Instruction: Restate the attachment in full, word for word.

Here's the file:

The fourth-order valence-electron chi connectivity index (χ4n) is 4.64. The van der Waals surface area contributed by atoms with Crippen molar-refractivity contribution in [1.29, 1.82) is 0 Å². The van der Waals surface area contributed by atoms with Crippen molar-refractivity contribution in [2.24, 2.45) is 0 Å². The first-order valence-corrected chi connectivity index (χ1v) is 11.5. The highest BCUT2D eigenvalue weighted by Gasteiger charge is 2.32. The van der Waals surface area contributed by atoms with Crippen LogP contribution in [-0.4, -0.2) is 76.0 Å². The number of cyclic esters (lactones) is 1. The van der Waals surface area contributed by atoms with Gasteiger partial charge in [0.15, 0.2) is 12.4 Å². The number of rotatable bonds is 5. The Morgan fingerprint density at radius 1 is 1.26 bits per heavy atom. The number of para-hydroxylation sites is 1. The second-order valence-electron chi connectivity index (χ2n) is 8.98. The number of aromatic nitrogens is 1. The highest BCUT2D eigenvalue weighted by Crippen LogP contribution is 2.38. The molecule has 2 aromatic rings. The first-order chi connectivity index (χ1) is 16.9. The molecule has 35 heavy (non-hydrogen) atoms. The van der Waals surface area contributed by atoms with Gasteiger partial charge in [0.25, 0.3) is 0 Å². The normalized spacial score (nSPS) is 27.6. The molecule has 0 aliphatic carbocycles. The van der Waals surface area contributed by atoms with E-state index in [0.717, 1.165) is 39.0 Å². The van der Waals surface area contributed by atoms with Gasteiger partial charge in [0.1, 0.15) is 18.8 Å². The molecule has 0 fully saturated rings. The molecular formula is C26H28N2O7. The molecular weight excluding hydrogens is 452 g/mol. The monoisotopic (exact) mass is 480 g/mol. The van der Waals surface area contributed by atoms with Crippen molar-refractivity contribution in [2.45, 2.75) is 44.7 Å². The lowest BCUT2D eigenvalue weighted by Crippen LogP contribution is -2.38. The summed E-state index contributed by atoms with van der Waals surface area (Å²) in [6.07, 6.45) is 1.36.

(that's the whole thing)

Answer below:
The fourth-order valence-electron chi connectivity index (χ4n) is 4.64. The van der Waals surface area contributed by atoms with Crippen molar-refractivity contribution in [1.29, 1.82) is 0 Å². The van der Waals surface area contributed by atoms with Crippen molar-refractivity contribution in [2.24, 2.45) is 0 Å². The first-order valence-corrected chi connectivity index (χ1v) is 11.5. The highest BCUT2D eigenvalue weighted by Gasteiger charge is 2.32. The van der Waals surface area contributed by atoms with Crippen LogP contribution in [-0.4, -0.2) is 76.0 Å². The number of cyclic esters (lactones) is 1. The van der Waals surface area contributed by atoms with Gasteiger partial charge in [0.15, 0.2) is 12.4 Å². The number of rotatable bonds is 5. The Morgan fingerprint density at radius 1 is 1.26 bits per heavy atom. The number of para-hydroxylation sites is 1. The second-order valence-electron chi connectivity index (χ2n) is 8.98. The number of aromatic nitrogens is 1. The highest BCUT2D eigenvalue weighted by Crippen LogP contribution is 2.38. The molecule has 2 aromatic rings. The first-order chi connectivity index (χ1) is 16.9. The molecule has 35 heavy (non-hydrogen) atoms. The van der Waals surface area contributed by atoms with Gasteiger partial charge in [0.25, 0.3) is 0 Å². The normalized spacial score (nSPS) is 27.6. The molecule has 0 aliphatic carbocycles. The van der Waals surface area contributed by atoms with E-state index in [0.717, 1.165) is 39.0 Å². The van der Waals surface area contributed by atoms with Gasteiger partial charge in [0.1, 0.15) is 18.8 Å². The molecule has 0 fully saturated rings. The molecular formula is C26H28N2O7. The molecular weight excluding hydrogens is 452 g/mol. The monoisotopic (exact) mass is 480 g/mol. The van der Waals surface area contributed by atoms with Crippen molar-refractivity contribution in [2.45, 2.75) is 44.7 Å². The lowest BCUT2D eigenvalue weighted by Crippen LogP contribution is -2.38. The summed E-state index contributed by atoms with van der Waals surface area (Å²) in [6.07, 6.45) is 1.36.